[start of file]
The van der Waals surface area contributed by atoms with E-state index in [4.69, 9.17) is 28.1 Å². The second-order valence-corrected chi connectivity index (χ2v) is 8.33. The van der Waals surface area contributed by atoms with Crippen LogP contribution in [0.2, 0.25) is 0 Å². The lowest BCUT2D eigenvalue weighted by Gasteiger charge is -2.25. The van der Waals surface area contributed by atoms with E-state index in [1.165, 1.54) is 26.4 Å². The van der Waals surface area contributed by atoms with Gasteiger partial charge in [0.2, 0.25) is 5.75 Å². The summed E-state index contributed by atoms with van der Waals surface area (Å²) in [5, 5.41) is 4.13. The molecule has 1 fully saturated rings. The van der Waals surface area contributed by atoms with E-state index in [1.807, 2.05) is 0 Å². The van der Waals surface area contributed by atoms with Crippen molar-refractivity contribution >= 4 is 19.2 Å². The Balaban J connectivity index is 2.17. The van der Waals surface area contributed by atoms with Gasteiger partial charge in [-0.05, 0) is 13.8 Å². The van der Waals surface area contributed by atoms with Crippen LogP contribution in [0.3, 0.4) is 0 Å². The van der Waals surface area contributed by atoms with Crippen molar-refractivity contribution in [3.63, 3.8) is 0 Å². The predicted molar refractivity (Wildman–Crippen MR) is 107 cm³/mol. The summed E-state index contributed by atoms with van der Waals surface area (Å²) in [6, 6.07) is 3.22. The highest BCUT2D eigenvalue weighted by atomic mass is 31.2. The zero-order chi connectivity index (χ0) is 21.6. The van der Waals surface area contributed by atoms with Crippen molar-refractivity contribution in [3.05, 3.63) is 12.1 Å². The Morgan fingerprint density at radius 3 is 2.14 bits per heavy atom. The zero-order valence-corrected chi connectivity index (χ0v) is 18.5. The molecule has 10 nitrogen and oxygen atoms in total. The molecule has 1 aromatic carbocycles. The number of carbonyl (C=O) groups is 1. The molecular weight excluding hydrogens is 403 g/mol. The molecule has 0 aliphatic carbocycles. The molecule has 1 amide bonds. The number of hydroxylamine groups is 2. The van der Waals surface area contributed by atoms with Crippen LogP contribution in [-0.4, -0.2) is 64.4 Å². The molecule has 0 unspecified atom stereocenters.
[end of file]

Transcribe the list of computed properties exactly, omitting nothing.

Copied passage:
The van der Waals surface area contributed by atoms with E-state index in [4.69, 9.17) is 28.1 Å². The second-order valence-corrected chi connectivity index (χ2v) is 8.33. The van der Waals surface area contributed by atoms with Crippen LogP contribution in [0.2, 0.25) is 0 Å². The lowest BCUT2D eigenvalue weighted by Gasteiger charge is -2.25. The van der Waals surface area contributed by atoms with E-state index in [1.165, 1.54) is 26.4 Å². The van der Waals surface area contributed by atoms with Gasteiger partial charge in [0.2, 0.25) is 5.75 Å². The summed E-state index contributed by atoms with van der Waals surface area (Å²) in [5, 5.41) is 4.13. The molecule has 1 fully saturated rings. The van der Waals surface area contributed by atoms with E-state index in [1.807, 2.05) is 0 Å². The van der Waals surface area contributed by atoms with Crippen molar-refractivity contribution >= 4 is 19.2 Å². The Balaban J connectivity index is 2.17. The van der Waals surface area contributed by atoms with Gasteiger partial charge in [-0.05, 0) is 13.8 Å². The van der Waals surface area contributed by atoms with Crippen LogP contribution in [0.3, 0.4) is 0 Å². The van der Waals surface area contributed by atoms with Crippen molar-refractivity contribution in [3.63, 3.8) is 0 Å². The predicted molar refractivity (Wildman–Crippen MR) is 107 cm³/mol. The summed E-state index contributed by atoms with van der Waals surface area (Å²) in [6, 6.07) is 3.22. The highest BCUT2D eigenvalue weighted by atomic mass is 31.2. The zero-order chi connectivity index (χ0) is 21.6. The van der Waals surface area contributed by atoms with Crippen molar-refractivity contribution in [3.05, 3.63) is 12.1 Å². The Morgan fingerprint density at radius 3 is 2.14 bits per heavy atom. The zero-order valence-corrected chi connectivity index (χ0v) is 18.5. The molecule has 10 nitrogen and oxygen atoms in total. The molecule has 1 aromatic carbocycles. The number of carbonyl (C=O) groups is 1. The molecular weight excluding hydrogens is 403 g/mol. The molecule has 0 aliphatic carbocycles. The molecule has 1 amide bonds. The number of hydroxylamine groups is 2. The van der Waals surface area contributed by atoms with Crippen LogP contribution in [-0.4, -0.2) is 64.4 Å². The molecule has 0 unspecified atom stereocenters.